Growing up, Tacitus Nana Yabani aka the Ga Greek God, was always fascinated seeing himself in photos. A curiosity to know how photos were made led to the dream of becoming a professional photographer. But as a street child, he had no idea how he was going to make this happen. With determination and perseverance, Tacitus didn’t let his vision go to waste. Like the saying goes, “little by little the eagle builds its nest,” Tacitus learned photography by teaching himself and developing his own techniques. Small small, Tacitus became the photographer he always envisioned he’d be.
Tacitus describes himself as an urban street photographer meaning the lens is a reflection of the society that he belongs. Tacitus’s photos have been exhibited in Germany and Accra. A year ago he published a coffee table booklet called “Trotro Diaries”. Tacitus still considers himself an amateur of the craft though he believes his distinct style of shooting is part of a new school of photography.
On 21st February, Tacitus will premiere a photo exhibition at Alliance Française [Exhibition Hall]. The exhibition is one that he’s very passionate about because it is about children. Hence the title, “African Child.”
I sat down with Tacitus Nana Yabani prior to the exhibition opening and here’s what he had to share.
ADA: You are largely a self-taught photographer. How did you get into photography?
TACITUS: Well, getting into photography is about a dream. Photography is something like a passion and something I’ve always wanted to do. As they say, dreams do come true. It is something I followed and it worked out. . Photography is me. So it’s about hard work.
When I had the dream of becoming a photographer, I told Wanlov the Kubolor. He said if that is my dream, then I should go for it. They’ll support me in their own ways. So I started by following people who were into photography and sometimes carrying their equipment anytime they were going for a photo shoot. Wanlov the Kubolor saw my enthusiasm for photography so he bought a Fuji digital camera for me. With the small camera, I was able to do a project called “Trotro Adventures,” with a German friend. After that, I was always taking pictures wherever I went. Again, Wanlov saw the passion in me, and later bought me a Canon Rebel T3i. With the help of some already established photographers, I was able to learn how to use the camera. Here I am today, a street child turned photographer.
ADA: The focus for a lot of your photographs is children and the beach. Why these two subjects?
TACITUS: This is because me myself…I grew up somewhere by the beach while I was a kid. This subject influences my photography. I’ve been a child before and I’ve been in their shoes. Photographing children gives me a clear memory of my growing up.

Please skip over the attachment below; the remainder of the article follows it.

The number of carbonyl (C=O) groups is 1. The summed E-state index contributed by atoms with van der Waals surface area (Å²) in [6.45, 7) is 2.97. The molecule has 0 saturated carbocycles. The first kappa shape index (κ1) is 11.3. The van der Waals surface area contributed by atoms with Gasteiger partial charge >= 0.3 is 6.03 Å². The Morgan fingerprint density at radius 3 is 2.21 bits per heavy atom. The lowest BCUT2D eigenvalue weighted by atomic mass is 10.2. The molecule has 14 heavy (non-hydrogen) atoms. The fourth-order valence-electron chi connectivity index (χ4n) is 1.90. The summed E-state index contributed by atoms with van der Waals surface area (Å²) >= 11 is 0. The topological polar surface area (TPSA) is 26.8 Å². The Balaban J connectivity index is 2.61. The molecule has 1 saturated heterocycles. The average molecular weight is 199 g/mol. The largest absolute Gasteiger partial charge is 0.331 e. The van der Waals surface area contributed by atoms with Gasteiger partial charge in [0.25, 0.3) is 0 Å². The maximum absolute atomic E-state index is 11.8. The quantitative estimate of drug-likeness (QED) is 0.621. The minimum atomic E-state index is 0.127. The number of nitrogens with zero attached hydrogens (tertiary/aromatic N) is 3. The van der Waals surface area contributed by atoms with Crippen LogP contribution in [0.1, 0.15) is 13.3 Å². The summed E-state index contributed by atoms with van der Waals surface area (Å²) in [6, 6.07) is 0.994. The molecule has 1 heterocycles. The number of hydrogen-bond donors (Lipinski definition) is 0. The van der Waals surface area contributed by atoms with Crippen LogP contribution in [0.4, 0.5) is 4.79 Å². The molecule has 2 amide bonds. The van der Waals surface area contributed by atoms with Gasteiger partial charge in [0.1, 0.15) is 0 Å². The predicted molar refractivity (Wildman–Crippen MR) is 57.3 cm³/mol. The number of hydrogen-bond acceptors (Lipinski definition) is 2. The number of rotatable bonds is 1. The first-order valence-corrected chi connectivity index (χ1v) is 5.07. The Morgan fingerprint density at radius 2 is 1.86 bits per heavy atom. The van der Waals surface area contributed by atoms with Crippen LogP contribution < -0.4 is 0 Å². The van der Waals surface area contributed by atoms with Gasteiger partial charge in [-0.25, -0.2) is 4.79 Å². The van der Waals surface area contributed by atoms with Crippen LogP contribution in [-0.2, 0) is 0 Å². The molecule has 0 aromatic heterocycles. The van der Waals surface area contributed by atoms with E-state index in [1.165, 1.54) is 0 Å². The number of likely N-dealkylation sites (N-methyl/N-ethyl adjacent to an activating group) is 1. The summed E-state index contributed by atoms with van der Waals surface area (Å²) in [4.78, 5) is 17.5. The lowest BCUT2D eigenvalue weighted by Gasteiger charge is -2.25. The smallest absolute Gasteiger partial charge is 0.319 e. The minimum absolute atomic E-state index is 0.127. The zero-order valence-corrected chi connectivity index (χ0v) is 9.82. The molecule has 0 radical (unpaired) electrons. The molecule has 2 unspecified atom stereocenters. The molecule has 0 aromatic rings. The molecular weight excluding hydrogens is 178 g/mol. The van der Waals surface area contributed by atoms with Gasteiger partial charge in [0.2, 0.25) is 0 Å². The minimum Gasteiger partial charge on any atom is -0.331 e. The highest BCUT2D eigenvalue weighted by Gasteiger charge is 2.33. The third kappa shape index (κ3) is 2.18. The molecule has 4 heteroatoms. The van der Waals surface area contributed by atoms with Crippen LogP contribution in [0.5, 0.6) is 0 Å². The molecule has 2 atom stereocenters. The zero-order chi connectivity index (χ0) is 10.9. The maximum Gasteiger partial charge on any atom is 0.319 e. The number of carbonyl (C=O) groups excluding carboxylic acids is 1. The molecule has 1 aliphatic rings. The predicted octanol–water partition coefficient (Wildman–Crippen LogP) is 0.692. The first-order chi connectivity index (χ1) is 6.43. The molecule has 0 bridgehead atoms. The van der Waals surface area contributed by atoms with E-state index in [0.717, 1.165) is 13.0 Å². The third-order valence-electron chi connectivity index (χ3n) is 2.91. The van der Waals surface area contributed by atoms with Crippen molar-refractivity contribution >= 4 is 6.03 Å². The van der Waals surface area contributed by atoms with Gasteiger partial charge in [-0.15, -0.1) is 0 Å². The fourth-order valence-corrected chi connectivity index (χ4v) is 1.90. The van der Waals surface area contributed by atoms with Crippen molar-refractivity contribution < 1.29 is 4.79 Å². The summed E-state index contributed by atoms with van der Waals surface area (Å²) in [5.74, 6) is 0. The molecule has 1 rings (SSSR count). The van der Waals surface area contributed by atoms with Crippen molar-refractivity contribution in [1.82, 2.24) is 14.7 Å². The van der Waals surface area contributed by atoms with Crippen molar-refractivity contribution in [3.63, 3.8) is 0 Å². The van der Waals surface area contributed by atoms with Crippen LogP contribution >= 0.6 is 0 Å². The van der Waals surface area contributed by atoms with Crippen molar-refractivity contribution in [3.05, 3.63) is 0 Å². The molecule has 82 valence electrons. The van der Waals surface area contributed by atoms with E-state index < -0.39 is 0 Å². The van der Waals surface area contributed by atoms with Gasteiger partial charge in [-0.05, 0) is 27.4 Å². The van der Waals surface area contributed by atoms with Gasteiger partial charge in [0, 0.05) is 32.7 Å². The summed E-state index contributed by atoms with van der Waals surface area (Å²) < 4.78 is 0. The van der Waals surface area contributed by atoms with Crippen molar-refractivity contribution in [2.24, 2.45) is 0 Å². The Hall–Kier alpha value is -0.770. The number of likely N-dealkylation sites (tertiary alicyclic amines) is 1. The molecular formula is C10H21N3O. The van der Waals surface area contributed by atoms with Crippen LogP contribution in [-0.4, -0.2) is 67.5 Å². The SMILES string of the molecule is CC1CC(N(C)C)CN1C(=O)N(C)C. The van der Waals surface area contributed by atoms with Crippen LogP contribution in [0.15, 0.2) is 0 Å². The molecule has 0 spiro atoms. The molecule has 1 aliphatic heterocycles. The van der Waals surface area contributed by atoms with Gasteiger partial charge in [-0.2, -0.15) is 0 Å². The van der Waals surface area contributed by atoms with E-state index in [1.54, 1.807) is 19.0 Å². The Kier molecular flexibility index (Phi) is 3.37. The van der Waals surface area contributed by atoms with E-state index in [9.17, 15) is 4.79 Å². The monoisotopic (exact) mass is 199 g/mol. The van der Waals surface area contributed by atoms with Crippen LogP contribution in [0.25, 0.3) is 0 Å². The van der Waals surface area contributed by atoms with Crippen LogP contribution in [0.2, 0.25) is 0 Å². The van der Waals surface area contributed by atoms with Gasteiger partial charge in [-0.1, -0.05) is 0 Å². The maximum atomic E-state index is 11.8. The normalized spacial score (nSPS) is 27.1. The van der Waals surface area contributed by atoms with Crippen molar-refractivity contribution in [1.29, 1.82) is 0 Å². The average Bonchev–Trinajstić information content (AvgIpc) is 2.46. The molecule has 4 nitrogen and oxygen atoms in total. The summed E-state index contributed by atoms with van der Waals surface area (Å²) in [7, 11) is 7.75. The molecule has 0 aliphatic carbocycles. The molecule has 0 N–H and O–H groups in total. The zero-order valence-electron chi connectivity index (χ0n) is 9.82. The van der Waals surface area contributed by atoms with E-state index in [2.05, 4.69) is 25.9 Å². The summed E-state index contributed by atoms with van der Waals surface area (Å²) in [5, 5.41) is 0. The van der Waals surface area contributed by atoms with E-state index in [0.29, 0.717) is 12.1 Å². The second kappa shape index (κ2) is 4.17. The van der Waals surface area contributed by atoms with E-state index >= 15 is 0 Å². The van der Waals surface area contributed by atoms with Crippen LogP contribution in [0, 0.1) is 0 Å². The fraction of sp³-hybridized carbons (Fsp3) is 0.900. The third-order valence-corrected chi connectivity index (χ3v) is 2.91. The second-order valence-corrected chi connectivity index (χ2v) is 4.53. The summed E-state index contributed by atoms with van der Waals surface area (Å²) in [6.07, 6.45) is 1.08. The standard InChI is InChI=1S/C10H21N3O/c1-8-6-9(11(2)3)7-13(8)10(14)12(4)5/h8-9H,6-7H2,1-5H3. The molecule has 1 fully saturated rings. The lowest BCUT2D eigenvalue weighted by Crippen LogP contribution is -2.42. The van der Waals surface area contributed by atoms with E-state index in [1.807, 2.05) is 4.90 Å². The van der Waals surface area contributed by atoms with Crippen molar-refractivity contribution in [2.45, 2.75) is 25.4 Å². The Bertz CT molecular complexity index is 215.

ADA: What does it mean to be a photographer to you?
TACITUS: It means so much to me. I see photography to be an art that reflects the images of life.
ADA: How do your photographs reflect your society?
TACITUS: First of , I see myself as an urban street photographer. So what I do is capture things that are around me and things that I’m facing, and generally, the realities of my environment. My pictures tell the exact stories of the things happening in my society – how my community looks, a pure fishing community with a lot of busy hardworking people and the many happy children there. Those are the realities my photos exhibit.
ADA: What are some of the challenges you experience as a Ghanaian photographer, and how are you overcoming these obstacles?
TACITUS: Well I experience a lot of challenges. Me getting up, taking my camera early in the morning to do a photo shoot is not easy. And sometimes they take my camera from me. It is not easy being a photographer in Ghana, especially with the kind of places I choose to take pictures. I normally meet these challenges whenever I go to take pictures of the markets in James Town and Agbogbloshie and also the beaches. Sometimes people assume I’m taking photos of them when I position my camera to shoot. In James Town, I hear people insulting me and some even ask for money before I’m allowed to take photos. When this happens, I sometimes go to the police to come and intervene.
ADA: Tell us about the upcoming exhibition on the 21st of February.
TACITUS: This exhibition is called the “African Child”. I chose this topic because children inspire me and being an inspired street child got me here today. The exhibition is a show and tell of my adventurous life and how children are a part of my photo journey.